The Pedagogy of Miranda

Closing the Teach For America Blogging Gap
Jul 25 2012

transitions and transformations

There are three reasons I love traveling:


1. I can escape my problems by physically removing myself from them for a short amount of time and come back re-energized to face them again.

2. I can learn real-life skills and practice problem-solving when I get into tricky situations.

3. I can come back and educate others about other countries by sharing my experiences with words and images.


Right now, I feel like traveling to escape the reality I am faced with. To jump on a plane and come back renewed. As an adult, I know this is no longer feasible. I must come to Institute tomorrow and say goodbye to my students for the summer. I must say goodbye and hope that they enter the 6th grade next year and then go on to do spectacular things in their lives. I know that each of their dreams are worth pursuing, but today I had a rough moment with one student. We shall call her Jane. Jane exhibited apathy from the beginning of today. I tried desperately to turn her behavior around, but it only seemed to push her farther away from doing what I wanted. I am not proud of myself because I was not able to get her back into the classroom in time for my lesson. I want so desperately to stay in touch with her and to ensure that she is safe and constantly being challenged by her future teachers, but then I think that I am a fake for believing that I had challenged her enough this summer. Then I begin to get stuck in that vicious cycle of What If’s with myself. What if I had stayed up later every night thinking of ways to improve her academic outcomes for the summer? What if I had enough time in the day to think of more creative and engaging lessons for each of my students? What if I did do enough? How am I ever going to be able to tangibly test my own effort level? Should this just be an internal feeling and satisfaction? I worked so hard in college and in my own schooling to fight for myself, so now why do I feel as though I am not working hard enough at my job? I could blame it on the lack of “grades” and external feedback that I will now receive in the real world. I am so used to feeling validated by my professors and teachers, and now I have switched positions and I must do the validating of my students. This is some sort of weird situation I have found myself in. I do not feel anxious, but I do feel eager to get feedback all the time on how I am doing, but I really should be worrying about how the kids are doing because they are the priority.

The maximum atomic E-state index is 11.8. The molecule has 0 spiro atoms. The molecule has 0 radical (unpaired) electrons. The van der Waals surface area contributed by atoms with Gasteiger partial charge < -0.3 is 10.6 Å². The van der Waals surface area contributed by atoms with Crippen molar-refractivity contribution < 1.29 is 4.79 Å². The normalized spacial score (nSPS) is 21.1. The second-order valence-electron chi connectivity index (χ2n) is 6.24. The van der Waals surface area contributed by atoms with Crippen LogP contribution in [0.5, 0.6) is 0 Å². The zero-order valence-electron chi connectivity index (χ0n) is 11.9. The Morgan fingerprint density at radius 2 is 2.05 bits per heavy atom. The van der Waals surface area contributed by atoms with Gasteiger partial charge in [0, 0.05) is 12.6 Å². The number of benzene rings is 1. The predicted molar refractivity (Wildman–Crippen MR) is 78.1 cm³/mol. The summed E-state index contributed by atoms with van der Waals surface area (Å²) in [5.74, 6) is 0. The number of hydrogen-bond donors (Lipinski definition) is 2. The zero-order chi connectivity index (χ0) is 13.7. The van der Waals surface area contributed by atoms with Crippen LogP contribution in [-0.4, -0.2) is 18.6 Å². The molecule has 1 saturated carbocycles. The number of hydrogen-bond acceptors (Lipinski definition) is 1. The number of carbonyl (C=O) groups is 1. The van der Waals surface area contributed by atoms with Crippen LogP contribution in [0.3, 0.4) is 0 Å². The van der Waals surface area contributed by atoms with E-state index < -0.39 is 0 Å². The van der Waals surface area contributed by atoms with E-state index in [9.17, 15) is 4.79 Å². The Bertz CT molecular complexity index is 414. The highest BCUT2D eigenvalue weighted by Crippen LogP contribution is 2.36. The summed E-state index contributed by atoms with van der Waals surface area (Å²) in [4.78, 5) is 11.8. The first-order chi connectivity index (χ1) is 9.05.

So as institute ends, yes, I have made steps toward transforming myself but did I even come close to transforming my students? I think I just need a vacation from thinking about myself and come back rejuvenated to prioritize my students, whoever these children may be.


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Learning through experience & writing it all down.

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